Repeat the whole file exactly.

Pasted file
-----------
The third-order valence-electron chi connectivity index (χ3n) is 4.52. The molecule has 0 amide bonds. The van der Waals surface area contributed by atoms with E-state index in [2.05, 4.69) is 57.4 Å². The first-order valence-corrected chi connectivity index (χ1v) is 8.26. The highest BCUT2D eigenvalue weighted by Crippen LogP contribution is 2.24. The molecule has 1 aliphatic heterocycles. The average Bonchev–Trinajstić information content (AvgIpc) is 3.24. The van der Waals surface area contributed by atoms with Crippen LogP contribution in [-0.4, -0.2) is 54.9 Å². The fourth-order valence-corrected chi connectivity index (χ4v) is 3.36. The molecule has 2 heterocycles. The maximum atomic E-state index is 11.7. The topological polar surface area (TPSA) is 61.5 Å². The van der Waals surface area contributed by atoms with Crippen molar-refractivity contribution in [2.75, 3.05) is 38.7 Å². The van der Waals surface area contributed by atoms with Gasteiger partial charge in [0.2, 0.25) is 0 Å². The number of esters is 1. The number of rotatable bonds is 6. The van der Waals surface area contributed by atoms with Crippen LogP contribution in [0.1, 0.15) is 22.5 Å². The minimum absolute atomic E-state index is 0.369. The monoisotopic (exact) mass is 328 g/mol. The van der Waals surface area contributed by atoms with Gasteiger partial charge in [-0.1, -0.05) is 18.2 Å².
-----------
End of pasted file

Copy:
The third-order valence-electron chi connectivity index (χ3n) is 4.52. The molecule has 0 amide bonds. The van der Waals surface area contributed by atoms with E-state index in [2.05, 4.69) is 57.4 Å². The first-order valence-corrected chi connectivity index (χ1v) is 8.26. The highest BCUT2D eigenvalue weighted by Crippen LogP contribution is 2.24. The molecule has 1 aliphatic heterocycles. The average Bonchev–Trinajstić information content (AvgIpc) is 3.24. The van der Waals surface area contributed by atoms with Crippen LogP contribution in [-0.4, -0.2) is 54.9 Å². The fourth-order valence-corrected chi connectivity index (χ4v) is 3.36. The molecule has 2 heterocycles. The maximum atomic E-state index is 11.7. The topological polar surface area (TPSA) is 61.5 Å². The van der Waals surface area contributed by atoms with Crippen molar-refractivity contribution in [2.75, 3.05) is 38.7 Å². The van der Waals surface area contributed by atoms with Gasteiger partial charge in [0.2, 0.25) is 0 Å². The number of esters is 1. The number of rotatable bonds is 6. The van der Waals surface area contributed by atoms with Crippen LogP contribution in [0.1, 0.15) is 22.5 Å². The minimum absolute atomic E-state index is 0.369. The monoisotopic (exact) mass is 328 g/mol. The van der Waals surface area contributed by atoms with Gasteiger partial charge in [-0.1, -0.05) is 18.2 Å².